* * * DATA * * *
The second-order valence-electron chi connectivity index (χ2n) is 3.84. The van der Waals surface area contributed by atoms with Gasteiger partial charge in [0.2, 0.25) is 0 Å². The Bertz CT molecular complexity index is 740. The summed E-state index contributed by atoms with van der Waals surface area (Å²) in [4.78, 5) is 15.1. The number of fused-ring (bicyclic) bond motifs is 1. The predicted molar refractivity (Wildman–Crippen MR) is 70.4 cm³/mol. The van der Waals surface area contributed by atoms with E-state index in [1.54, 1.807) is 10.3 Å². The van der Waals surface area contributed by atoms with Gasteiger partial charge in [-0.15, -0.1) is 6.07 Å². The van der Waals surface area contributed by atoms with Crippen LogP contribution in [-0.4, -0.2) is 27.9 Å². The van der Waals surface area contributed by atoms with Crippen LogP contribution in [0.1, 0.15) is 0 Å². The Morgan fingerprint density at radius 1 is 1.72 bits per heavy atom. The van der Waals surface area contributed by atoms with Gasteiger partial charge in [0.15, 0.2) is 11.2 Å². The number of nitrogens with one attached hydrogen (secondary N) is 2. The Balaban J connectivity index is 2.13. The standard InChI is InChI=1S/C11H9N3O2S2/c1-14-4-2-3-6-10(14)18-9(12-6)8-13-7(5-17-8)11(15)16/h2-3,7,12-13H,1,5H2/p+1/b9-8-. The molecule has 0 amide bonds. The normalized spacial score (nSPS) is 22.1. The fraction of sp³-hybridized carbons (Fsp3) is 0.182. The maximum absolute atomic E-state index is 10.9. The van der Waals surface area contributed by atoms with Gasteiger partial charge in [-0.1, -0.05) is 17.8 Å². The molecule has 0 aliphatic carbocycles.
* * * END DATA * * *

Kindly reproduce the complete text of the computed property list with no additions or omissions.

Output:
The second-order valence-electron chi connectivity index (χ2n) is 3.84. The van der Waals surface area contributed by atoms with Gasteiger partial charge in [0.2, 0.25) is 0 Å². The Bertz CT molecular complexity index is 740. The summed E-state index contributed by atoms with van der Waals surface area (Å²) in [4.78, 5) is 15.1. The number of fused-ring (bicyclic) bond motifs is 1. The predicted molar refractivity (Wildman–Crippen MR) is 70.4 cm³/mol. The van der Waals surface area contributed by atoms with E-state index in [1.54, 1.807) is 10.3 Å². The van der Waals surface area contributed by atoms with Gasteiger partial charge in [-0.15, -0.1) is 6.07 Å². The van der Waals surface area contributed by atoms with Crippen LogP contribution in [-0.4, -0.2) is 27.9 Å². The van der Waals surface area contributed by atoms with Crippen LogP contribution in [0.1, 0.15) is 0 Å². The Morgan fingerprint density at radius 1 is 1.72 bits per heavy atom. The van der Waals surface area contributed by atoms with Gasteiger partial charge in [0.15, 0.2) is 11.2 Å². The number of nitrogens with one attached hydrogen (secondary N) is 2. The Balaban J connectivity index is 2.13. The standard InChI is InChI=1S/C11H9N3O2S2/c1-14-4-2-3-6-10(14)18-9(12-6)8-13-7(5-17-8)11(15)16/h2-3,7,12-13H,1,5H2/p+1/b9-8-. The molecule has 0 amide bonds. The normalized spacial score (nSPS) is 22.1. The fraction of sp³-hybridized carbons (Fsp3) is 0.182. The maximum absolute atomic E-state index is 10.9. The van der Waals surface area contributed by atoms with Gasteiger partial charge in [-0.1, -0.05) is 17.8 Å². The molecule has 0 aliphatic carbocycles.